Ireland's' Central Bank in Dublin Photo by: Google Images

Why has Ireland sunk so low repaying those we don’t owe?


Ireland's' Central Bank in Dublin Photo by: Google Images

On Wednesday I left Shannon for New York for a few weeks. I left with mixed emotions and even now, a full day to think about it, I can't get my head around what's happening to us.

After the introduction of the euro at the turn of the last century, countries such as Ireland, Italy, Greece, Spain, Portugal, which heretofore had had their own vulnerable currencies and thus had paid a premium to borrow in the international money markets, suddenly found themselves with access to hundreds of billions of cheap money. They could borrow at the same rate as Germany and France, and they went to town.

In all those countries named above it was their governments went wild, borrowed and spent with reckless abandon; in Ireland it was our banks. Over €100bn they borrowed, billions which then went to fuel the property bubble which, when it burst, engulfed the entire economy, a massive inferno.

Faced with loans they now couldn't pay, one by one the major Irish banks foundered. In the normal course of commerce those who had given those loans to those Irish banks, those we have now come to know as the bank bondholders, would have taken a hit - in fact they expected to take a hit.


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But here is where my confusion begins. For over three years now, and counting, those of us who live and work in Ireland have been bailing out those bank bondholders. Over €70bn is the bank bonds debt total, money we don't have so will have to borrow at high interest, so that when the final bill is settled we won't be seeing any change from €100bn.

This is not our debt, was never our debt, but we're told that if we don't pay it the ECB - the European Central Bank - will pull the 100bn loan it's providing to our Central Banks to enable it to keep our banks solvent. Solvent for what - to pay off those bonds? Because even as they gouge their existing mortgage-holders for every cent they can, they certainly aren't loaning to business or to house-buyers. Take on a debt that isn't yours of €100bn, to enable you to borrow €100bn to pay off that same debt - this makes sense?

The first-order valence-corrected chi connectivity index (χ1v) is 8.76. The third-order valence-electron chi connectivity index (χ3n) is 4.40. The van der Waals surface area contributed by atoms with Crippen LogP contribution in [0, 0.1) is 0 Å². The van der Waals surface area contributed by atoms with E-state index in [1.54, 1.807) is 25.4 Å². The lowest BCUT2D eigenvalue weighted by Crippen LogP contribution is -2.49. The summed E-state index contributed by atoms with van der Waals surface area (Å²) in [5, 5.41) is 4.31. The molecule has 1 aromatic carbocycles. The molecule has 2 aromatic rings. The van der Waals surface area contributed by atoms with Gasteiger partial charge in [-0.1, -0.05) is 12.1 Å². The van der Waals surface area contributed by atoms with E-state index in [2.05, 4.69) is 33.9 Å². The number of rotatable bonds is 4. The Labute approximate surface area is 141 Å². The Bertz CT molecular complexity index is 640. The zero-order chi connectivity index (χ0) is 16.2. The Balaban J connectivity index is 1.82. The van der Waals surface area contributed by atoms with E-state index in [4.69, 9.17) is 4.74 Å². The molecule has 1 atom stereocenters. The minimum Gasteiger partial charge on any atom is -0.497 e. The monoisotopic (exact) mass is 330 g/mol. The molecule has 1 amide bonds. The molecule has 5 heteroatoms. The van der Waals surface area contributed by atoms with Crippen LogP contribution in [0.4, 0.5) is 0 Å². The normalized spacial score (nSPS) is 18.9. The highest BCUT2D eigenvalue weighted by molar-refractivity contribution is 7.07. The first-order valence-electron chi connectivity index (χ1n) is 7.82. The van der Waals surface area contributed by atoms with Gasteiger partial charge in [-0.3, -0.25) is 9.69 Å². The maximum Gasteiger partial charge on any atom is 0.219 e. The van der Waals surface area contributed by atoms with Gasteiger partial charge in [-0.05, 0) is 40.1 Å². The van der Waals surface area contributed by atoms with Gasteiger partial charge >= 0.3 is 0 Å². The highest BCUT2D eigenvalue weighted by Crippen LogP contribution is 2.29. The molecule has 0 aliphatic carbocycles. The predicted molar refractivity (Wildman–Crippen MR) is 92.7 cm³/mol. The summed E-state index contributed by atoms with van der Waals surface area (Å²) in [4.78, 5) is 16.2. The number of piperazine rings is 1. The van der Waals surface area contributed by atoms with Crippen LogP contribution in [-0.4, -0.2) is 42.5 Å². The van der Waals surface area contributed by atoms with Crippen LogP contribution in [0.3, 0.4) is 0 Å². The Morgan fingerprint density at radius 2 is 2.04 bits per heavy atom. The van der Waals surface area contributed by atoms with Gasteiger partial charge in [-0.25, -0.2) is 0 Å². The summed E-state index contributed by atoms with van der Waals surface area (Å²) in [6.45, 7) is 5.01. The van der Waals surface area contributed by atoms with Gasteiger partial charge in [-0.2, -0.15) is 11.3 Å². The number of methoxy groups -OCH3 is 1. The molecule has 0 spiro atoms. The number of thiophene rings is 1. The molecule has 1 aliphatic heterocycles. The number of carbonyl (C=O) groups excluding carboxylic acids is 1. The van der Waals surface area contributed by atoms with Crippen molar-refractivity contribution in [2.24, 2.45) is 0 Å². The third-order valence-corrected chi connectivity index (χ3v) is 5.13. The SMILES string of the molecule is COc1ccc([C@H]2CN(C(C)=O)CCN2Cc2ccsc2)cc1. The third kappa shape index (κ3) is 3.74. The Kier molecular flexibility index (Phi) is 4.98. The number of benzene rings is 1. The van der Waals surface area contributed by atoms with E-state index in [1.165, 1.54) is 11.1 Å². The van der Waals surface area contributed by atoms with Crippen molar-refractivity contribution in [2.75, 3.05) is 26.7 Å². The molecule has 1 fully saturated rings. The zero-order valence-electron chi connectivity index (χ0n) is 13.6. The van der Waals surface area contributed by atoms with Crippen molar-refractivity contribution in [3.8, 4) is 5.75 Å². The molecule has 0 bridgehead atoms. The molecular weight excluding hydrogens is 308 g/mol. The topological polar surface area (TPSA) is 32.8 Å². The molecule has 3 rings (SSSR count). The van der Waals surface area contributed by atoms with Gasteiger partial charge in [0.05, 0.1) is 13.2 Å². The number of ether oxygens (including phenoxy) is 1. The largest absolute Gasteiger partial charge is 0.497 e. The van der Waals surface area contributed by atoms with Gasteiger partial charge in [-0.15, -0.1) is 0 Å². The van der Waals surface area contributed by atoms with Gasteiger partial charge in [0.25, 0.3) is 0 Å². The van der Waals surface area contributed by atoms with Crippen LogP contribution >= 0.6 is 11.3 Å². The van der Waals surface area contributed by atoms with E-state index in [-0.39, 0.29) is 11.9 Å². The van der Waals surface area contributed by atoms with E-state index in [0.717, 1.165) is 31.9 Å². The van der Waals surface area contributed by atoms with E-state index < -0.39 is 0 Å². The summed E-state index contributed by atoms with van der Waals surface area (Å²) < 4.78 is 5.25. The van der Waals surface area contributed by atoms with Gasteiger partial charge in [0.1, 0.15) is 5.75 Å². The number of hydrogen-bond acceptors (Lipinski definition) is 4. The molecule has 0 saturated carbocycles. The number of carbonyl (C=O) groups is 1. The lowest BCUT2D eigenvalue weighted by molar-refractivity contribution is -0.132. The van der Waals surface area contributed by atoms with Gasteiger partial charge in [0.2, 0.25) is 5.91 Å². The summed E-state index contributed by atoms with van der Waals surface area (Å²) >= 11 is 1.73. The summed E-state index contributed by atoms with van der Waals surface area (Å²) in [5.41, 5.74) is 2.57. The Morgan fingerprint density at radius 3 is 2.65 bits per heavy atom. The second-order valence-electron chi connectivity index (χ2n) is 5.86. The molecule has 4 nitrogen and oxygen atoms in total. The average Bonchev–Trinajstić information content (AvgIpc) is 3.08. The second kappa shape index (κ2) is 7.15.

I'm not a jingoistic nationalist, I accept fully that I am who and what I am only by circumstance of birth. But it was a happy circumstance; I've always been proud of Ireland, always been proud of Irishness and what it means worldwide - humour, wit, intelligence, honour, strength, courage.

Why, then, are we allowing this to happen? Why is our political leadership, the successors of Collins and Connolly, so weak as to allow themselves be bullied by the ECB, by Germany and France? How are the rest of our politicians so lacking in their own principles and convictions as to allow themselves be whipped like curs into submission by the party leadership, not even a whimper of defiance?

Biggest puzzle of all, however, how are we, the people, allowing all of this to take place? Since our War of Independence every generation has handed on a better country to the next generation - what will we say to our kids?

Last Sunday in Ballyhea we had our 42nd consecutive weekly protest against this perversion of all that is fair, of all that is just. We've been joined by a few from our neighbouring parishes, but only a few. Where is the Irish Voice?

Diarmuid O’Flynn is a journalist with the Cork Examiner


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